All businesses will benefit from potential clients visiting their websites, which they are likely to find by making a search on Google. Obtaining visitors from Google’s ‘organic listings’ also has the added advantage that it is free. Because of this, competition for top rankings is intense and a whole industry of ‘search engine optimisation’, or SEO, has evolved in order to assist business in achieving high rankings. SJ&A only needs to rank highly for local users who are searching for terms such as ‘Hobart accountant’ or ‘CA Tasmania’.
SJ&A would only need to compete against other accounting firms in Hobart to get a top ranking, which means that the bar is set relatively low so that an amateur with just a basic understanding of SEO tactics should be able to achieve a first page listing.
TVV, conversely, would have an uphill battle to rank highly against an intensely competitive key phrase such as ‘Australian wine’. While it might be possible for an amateur to obtain good rankings for specific key phrases such as ‘Tasmanian chardonnay’, it would probably require professional help to achieve good rankings for more general phrases.
Online advertising and promotion
Other online marketing opportunities will again differ depending upon the business focus of a company.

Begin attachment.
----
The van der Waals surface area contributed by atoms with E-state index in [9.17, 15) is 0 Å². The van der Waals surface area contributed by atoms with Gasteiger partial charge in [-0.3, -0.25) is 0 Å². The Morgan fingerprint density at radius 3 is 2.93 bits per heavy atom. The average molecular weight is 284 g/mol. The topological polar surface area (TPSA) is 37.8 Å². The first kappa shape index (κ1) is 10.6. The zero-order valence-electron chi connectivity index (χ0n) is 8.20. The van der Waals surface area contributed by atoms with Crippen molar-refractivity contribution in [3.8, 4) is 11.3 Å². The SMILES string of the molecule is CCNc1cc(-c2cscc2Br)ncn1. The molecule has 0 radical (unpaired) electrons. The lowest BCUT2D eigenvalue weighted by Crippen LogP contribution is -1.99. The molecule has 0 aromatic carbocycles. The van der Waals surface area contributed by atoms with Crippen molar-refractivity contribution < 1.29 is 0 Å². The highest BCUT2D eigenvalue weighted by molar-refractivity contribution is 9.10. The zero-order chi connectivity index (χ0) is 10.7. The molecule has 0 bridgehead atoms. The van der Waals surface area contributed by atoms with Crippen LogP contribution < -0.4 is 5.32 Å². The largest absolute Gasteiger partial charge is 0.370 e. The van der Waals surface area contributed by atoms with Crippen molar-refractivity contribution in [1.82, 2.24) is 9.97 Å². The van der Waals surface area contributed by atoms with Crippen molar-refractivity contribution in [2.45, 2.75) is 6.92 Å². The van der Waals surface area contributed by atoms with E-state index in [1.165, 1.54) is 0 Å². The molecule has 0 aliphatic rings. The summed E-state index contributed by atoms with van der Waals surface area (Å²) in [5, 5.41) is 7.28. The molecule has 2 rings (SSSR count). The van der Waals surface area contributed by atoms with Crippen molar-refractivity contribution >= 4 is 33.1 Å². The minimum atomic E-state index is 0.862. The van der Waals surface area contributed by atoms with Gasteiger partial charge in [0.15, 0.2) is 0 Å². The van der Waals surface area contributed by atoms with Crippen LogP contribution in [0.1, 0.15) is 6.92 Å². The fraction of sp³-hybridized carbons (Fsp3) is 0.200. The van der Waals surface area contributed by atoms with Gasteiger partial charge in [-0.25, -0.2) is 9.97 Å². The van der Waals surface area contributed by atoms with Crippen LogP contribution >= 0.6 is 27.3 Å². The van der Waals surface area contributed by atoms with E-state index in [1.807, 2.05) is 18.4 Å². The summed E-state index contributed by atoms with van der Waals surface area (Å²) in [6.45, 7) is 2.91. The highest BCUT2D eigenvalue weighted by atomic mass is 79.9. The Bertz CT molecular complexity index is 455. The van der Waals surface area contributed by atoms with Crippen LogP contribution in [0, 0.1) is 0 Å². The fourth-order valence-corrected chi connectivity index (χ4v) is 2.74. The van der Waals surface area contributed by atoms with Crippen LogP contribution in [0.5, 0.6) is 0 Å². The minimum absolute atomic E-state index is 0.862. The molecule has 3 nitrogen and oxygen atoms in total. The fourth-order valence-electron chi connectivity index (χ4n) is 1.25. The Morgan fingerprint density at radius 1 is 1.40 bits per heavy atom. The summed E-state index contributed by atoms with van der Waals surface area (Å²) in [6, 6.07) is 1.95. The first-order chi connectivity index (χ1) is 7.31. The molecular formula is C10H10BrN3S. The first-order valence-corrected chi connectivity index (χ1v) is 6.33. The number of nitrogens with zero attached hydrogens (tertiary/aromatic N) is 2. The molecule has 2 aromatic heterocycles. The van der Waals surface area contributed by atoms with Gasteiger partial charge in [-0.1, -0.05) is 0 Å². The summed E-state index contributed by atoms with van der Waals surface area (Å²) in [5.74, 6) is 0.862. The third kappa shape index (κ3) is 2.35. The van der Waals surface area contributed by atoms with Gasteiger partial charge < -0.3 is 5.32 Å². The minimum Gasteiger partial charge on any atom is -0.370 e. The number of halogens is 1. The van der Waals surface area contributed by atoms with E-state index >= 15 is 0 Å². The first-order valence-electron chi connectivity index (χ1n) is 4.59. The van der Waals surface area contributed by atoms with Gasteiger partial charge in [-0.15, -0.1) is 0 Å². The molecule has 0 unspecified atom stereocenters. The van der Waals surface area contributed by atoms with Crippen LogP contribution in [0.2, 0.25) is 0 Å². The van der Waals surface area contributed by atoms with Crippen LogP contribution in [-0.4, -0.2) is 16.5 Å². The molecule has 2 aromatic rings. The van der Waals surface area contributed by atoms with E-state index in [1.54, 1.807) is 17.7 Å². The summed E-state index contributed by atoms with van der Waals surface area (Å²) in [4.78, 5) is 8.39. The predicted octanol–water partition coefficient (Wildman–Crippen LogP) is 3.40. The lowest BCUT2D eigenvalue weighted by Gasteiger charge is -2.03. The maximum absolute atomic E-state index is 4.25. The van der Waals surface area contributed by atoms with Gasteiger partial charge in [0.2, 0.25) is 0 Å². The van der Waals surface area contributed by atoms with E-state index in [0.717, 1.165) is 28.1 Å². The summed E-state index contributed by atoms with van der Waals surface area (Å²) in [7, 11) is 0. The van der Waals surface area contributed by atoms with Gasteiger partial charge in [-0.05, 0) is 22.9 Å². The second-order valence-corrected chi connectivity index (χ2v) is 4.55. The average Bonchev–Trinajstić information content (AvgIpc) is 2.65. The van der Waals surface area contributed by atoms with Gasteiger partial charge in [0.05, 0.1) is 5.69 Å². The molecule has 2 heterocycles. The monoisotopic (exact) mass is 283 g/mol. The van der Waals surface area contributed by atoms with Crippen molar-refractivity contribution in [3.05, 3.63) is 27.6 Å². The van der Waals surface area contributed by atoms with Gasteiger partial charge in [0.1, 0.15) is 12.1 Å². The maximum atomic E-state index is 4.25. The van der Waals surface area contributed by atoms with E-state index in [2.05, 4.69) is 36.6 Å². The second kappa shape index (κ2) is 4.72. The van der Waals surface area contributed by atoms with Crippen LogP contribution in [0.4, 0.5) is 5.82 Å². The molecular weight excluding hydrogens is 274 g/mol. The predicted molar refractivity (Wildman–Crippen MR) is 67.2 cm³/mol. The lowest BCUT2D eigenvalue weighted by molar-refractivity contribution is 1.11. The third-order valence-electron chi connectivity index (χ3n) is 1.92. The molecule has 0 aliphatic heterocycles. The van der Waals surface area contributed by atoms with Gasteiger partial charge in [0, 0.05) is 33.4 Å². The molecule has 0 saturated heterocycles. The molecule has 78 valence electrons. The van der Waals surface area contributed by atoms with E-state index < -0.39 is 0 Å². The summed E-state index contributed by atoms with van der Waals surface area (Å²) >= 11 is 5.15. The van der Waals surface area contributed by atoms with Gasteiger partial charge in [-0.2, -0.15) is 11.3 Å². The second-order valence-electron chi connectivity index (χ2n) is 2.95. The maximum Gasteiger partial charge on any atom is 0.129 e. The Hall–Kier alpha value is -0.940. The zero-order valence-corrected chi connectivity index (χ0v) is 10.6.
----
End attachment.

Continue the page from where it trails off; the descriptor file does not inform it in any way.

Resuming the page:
SJ&A should ensure that it is listed with all local directories that list accounting services. Most important is a free listing on the Google Local service, as these results will be listed on the first page of relevant searches. It should also ensure that it is listed with the other major free local directories such as True Local and Yellow Pages.
Local advertising will be of little benefit to TVV, however. Instead it would need to seek out popular websites that large numbers of wine connoisseurs visit on a regular basis. Depending on the site, it may be able to get some publicity for free by submitting interesting articles. Otherwise it would need to pay for some display advertising on the site.
Before you start
The SMP and SME in the above examples are at opposite ends of the spectrum in terms of the marketing methods they should be looking to utilise. Once again, there is no single concrete solution for all SMPs and a completely different one for all SMEs. If an SMP were to specialise in one particular industry on a nationwide basis compared to focusing on a defined geographical market, it would require different tactics. Similarly, a purely locally focused SME would need to utilise methods similar to the ones that I mentioned above that are relevant to the majority of SMPs.
After reading this article, however, it should now be understood that, before commencing with any online marketing activities, it is important to first identify an organisation’s niche in order to select the right tools to reach the desired audience with the minimum amount of wasted resources.
Want to know more?
A new toolkit is now available to assist with creating and implementing a social media strategy using Facebook, Twitter, LinkedIn, YouTube and blogging for your business. The Social Media Toolkit is an effective and powerful free resource, designed specifically to help the Institute’s candidates and members in maximising their marketing on the most popular social media platforms. Go to www.charteredaccountants.com.au/smtoolkit
Nick Pendrell is the author of Internet Marketing Bible for Accountants, available through Amazon.
Article last updated 31 July 2012